Wichita's McGinty Machine is 64 years old, and Mike McGinty has run the business for exactly half that time. The burly Kansas native inherited the drill and press shop from his father in 1980, which happened to be the same year the industry's fortunes changed forever.
The 1970s were a golden era for Wichita's general aviation companies, with overall deliveries by US manufacturers peaking in 1978 at more than 17,800. In less than two years, however, the general aviation boom had ended.
A metal finishing operative in action
Shipments dropped almost by half to about 9,400 by 1981, then halved again in 1982 and continued falling for the rest of the decade. McGinty Machine and its like were right in the middle of it. Like most Wichita suppliers at that time, McGinty was tied almost exclusively to a single manufacturer.
"We were 95% Cessna at the time," he recalls, 32 years later. "I got a notice from Cessna. It said: 'Stop all work'."
It is not an uncommon notice in the boom-and-bust cycle of Wichita's aviation cluster. Survival does not depend on avoiding the bust years, which are seemingly inevitable, but on the degree to which the suppliers can adapt and diversify - just like McGinty Machine.
The business launched in McGinty senior's Wichita garage in 1948 had grown fairly prosperous by 1980, but the sudden downturn had caught virtually everyone by surprise. For McGinty Machine's new owner, the finances looked bleak.
"We had a debt charge back then of $25,000 per month, when you're only bringing in $50,000 or $25,000 [per month]," he says. "So basically I had to get in the car and go down and do some selling." McGinty also remembers coming in at midnight and working the machines until 07:00. "That's what you have to do as a small business owner," he says.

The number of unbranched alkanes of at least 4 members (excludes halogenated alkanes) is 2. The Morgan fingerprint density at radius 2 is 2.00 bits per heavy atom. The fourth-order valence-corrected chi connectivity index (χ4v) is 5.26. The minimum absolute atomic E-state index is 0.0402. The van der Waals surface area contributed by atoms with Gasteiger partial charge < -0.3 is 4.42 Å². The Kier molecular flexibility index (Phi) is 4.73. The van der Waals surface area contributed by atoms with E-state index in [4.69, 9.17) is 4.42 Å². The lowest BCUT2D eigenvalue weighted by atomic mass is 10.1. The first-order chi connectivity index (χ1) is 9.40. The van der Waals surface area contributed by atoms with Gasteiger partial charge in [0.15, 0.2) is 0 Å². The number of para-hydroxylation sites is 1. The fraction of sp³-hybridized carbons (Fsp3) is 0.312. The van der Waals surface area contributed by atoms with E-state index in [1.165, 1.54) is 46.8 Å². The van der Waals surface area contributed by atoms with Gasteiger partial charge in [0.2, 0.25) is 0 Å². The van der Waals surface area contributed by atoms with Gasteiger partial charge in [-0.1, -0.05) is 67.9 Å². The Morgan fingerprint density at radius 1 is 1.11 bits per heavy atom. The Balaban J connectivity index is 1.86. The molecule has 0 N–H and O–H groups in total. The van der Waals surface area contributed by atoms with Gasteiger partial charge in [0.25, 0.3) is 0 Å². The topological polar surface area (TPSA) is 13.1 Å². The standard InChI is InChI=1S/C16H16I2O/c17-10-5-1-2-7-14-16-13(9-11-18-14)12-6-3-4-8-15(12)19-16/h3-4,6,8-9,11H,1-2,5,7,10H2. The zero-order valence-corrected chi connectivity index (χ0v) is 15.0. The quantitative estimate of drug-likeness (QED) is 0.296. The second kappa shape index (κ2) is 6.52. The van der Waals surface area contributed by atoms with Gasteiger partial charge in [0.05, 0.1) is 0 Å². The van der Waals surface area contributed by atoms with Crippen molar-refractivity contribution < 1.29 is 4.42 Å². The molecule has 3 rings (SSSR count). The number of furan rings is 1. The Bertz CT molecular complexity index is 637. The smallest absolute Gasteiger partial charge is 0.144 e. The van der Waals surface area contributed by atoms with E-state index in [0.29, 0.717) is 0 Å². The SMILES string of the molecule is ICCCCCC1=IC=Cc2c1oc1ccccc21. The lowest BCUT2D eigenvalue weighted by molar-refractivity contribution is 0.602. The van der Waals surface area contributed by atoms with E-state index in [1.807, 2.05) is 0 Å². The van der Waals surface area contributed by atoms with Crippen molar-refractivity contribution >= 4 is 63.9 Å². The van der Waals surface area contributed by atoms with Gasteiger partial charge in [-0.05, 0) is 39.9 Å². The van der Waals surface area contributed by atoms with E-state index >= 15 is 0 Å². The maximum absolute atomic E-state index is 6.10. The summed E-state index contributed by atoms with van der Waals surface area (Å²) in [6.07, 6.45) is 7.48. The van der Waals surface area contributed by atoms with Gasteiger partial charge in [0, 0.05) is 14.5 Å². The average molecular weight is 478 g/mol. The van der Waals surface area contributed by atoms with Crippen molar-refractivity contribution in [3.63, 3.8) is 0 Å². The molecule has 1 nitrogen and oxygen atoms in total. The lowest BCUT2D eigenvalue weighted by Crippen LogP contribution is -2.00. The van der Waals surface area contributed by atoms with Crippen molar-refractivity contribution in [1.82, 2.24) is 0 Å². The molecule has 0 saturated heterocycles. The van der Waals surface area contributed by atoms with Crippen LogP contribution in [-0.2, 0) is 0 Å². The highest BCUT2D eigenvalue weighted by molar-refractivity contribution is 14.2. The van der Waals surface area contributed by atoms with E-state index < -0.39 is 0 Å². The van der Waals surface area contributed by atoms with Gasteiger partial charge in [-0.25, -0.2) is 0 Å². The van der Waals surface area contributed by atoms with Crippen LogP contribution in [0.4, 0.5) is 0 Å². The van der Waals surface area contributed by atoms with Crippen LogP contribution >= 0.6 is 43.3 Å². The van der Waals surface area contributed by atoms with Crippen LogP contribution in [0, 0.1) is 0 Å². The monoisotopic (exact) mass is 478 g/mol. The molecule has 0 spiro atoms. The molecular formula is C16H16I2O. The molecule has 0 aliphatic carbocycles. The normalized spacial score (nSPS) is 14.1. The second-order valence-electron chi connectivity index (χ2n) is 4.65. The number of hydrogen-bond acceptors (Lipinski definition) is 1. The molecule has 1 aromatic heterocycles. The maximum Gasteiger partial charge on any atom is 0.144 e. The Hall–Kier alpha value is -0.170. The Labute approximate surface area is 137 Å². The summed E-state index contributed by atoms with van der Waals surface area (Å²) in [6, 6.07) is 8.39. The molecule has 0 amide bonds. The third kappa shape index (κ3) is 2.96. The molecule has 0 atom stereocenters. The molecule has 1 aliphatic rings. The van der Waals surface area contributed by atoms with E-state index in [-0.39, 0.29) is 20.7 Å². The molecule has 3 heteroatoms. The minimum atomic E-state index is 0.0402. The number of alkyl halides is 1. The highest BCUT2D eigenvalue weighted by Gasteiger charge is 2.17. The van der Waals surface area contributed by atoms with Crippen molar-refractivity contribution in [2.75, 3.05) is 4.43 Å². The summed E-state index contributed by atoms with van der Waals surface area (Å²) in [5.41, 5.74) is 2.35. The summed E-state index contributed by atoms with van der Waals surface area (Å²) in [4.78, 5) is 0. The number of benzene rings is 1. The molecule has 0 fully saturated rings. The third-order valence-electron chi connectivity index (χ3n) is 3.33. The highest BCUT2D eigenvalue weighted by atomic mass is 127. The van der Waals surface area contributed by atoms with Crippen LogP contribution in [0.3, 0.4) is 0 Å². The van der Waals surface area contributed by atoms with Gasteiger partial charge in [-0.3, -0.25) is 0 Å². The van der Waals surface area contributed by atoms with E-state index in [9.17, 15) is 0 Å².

Hard times teach bitter lessons, and one that McGinty remembers from that period is typical: he should have fired more of his staff.
"I was a rookie at it. I tried not to lay off people," he says. "But business has to make a profit, so I probably kept people on longer than I should have. It made it harder for us to come back. I've learned since."
The general aviation market never recovered its 1970s-era form. Deliveries steadily dwindled to a low of 928 by 1994, less than 6% of its peak 16 years earlier, albeit of a more valuable mix of mostly turbine-powered aircraft, according to the General Aviation Manufacturers Association. Seventeen years later, general aviation shipments by US airframers had barely recovered, with only 1,215 reported industry-wide in the USA in 2011.
Like any of Wichita's surviving suppliers, McGinty Machine got through that downturn and others by diversifying its customers and increasing the level of its sophistication. Even in the depths of the early-1980s recessions, McGinty invested in new and more advanced tooling machines and drills. Eventually, other clients placed orders. First, it was Boeing's commercial division in Wichita, which is now Spirit AeroSystems. As Spirit AeroSystems has diversified since it was established in 2005, so has McGinty's order book. He now builds parts for Airbus, Gulfstream and Sikorsky, but delivers them to Spirit AeroSystems' sprawling factory complex.
McGinty Machine is mostly known as a shop that specialises in building parts on quick turn-arounds, also known as a "blue streak" line of business. "If you want to talk about stress, this is the stress job," he says. On-demand, quick-turnaround jobs remain a competitive strength in the Wichita cluster, even if the materials involved are more typically outsourced for serial production in lower-cost areas of the world.
McGinty plans to expand and enlarge his business by opening a new factory in Wichita next year aimed at supporting serial production of aircraft parts. "On the production side our niche is going to be stringers, seat tracks, beams and longer parts," he says. "That's what our core competency is going to be."
The general aviation sector has been in a profound slump since deliveries last peaked in 2007, and McGinty's business has suffered proportionately. But, like many suppliers in Wichita, he senses a shift in the winds, and is preparing for it. From July to September, McGinty increased his payroll from 30 to 42.
"What you're seeing is general aviation going down and commercial aviation going up. Now, in the next three years, maybe four, you're going to see commercial aviation going down and general aviation going up. What I just said, there's not studies on it. It's just my experience," he says.